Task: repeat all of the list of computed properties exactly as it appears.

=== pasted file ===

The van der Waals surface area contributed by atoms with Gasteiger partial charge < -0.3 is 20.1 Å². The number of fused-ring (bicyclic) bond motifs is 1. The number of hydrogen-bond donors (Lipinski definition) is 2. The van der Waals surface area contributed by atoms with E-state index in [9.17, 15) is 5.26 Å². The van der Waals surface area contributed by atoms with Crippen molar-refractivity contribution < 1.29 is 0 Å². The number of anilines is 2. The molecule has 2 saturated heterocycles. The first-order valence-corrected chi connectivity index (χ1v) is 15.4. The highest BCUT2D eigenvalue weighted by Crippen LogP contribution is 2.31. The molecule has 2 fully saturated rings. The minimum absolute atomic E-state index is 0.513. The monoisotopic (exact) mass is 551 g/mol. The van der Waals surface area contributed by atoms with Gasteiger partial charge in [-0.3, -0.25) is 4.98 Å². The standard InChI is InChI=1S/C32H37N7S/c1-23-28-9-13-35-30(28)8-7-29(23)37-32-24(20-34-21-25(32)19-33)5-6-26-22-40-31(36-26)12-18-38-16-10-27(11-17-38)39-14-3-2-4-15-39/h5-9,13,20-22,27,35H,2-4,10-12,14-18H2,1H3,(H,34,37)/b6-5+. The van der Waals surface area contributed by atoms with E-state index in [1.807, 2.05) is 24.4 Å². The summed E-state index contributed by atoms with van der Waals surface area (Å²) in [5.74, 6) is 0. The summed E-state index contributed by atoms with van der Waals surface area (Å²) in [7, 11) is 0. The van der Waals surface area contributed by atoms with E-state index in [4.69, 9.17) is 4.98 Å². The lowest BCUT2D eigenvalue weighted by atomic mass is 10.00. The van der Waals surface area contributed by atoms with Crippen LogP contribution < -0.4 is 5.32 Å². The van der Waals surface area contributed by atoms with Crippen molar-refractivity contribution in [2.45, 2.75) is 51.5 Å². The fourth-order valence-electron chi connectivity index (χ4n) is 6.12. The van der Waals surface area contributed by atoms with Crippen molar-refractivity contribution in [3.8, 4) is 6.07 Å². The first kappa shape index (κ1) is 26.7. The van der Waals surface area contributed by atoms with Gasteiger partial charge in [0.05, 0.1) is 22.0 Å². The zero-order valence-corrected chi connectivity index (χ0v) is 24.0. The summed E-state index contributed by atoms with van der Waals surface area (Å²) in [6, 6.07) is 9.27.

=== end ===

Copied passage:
The van der Waals surface area contributed by atoms with Gasteiger partial charge < -0.3 is 20.1 Å². The number of fused-ring (bicyclic) bond motifs is 1. The number of hydrogen-bond donors (Lipinski definition) is 2. The van der Waals surface area contributed by atoms with E-state index in [9.17, 15) is 5.26 Å². The van der Waals surface area contributed by atoms with Crippen molar-refractivity contribution < 1.29 is 0 Å². The number of anilines is 2. The molecule has 2 saturated heterocycles. The first-order valence-corrected chi connectivity index (χ1v) is 15.4. The highest BCUT2D eigenvalue weighted by Crippen LogP contribution is 2.31. The molecule has 2 fully saturated rings. The minimum absolute atomic E-state index is 0.513. The monoisotopic (exact) mass is 551 g/mol. The van der Waals surface area contributed by atoms with Gasteiger partial charge in [-0.3, -0.25) is 4.98 Å². The standard InChI is InChI=1S/C32H37N7S/c1-23-28-9-13-35-30(28)8-7-29(23)37-32-24(20-34-21-25(32)19-33)5-6-26-22-40-31(36-26)12-18-38-16-10-27(11-17-38)39-14-3-2-4-15-39/h5-9,13,20-22,27,35H,2-4,10-12,14-18H2,1H3,(H,34,37)/b6-5+. The van der Waals surface area contributed by atoms with E-state index in [1.807, 2.05) is 24.4 Å². The summed E-state index contributed by atoms with van der Waals surface area (Å²) in [5.74, 6) is 0. The summed E-state index contributed by atoms with van der Waals surface area (Å²) in [7, 11) is 0. The van der Waals surface area contributed by atoms with E-state index in [4.69, 9.17) is 4.98 Å². The lowest BCUT2D eigenvalue weighted by atomic mass is 10.00. The van der Waals surface area contributed by atoms with Crippen LogP contribution < -0.4 is 5.32 Å². The van der Waals surface area contributed by atoms with Crippen molar-refractivity contribution in [2.45, 2.75) is 51.5 Å². The fourth-order valence-electron chi connectivity index (χ4n) is 6.12. The van der Waals surface area contributed by atoms with Crippen molar-refractivity contribution in [3.8, 4) is 6.07 Å². The first kappa shape index (κ1) is 26.7. The van der Waals surface area contributed by atoms with Gasteiger partial charge in [0.05, 0.1) is 22.0 Å². The zero-order valence-corrected chi connectivity index (χ0v) is 24.0. The summed E-state index contributed by atoms with van der Waals surface area (Å²) in [6, 6.07) is 9.27.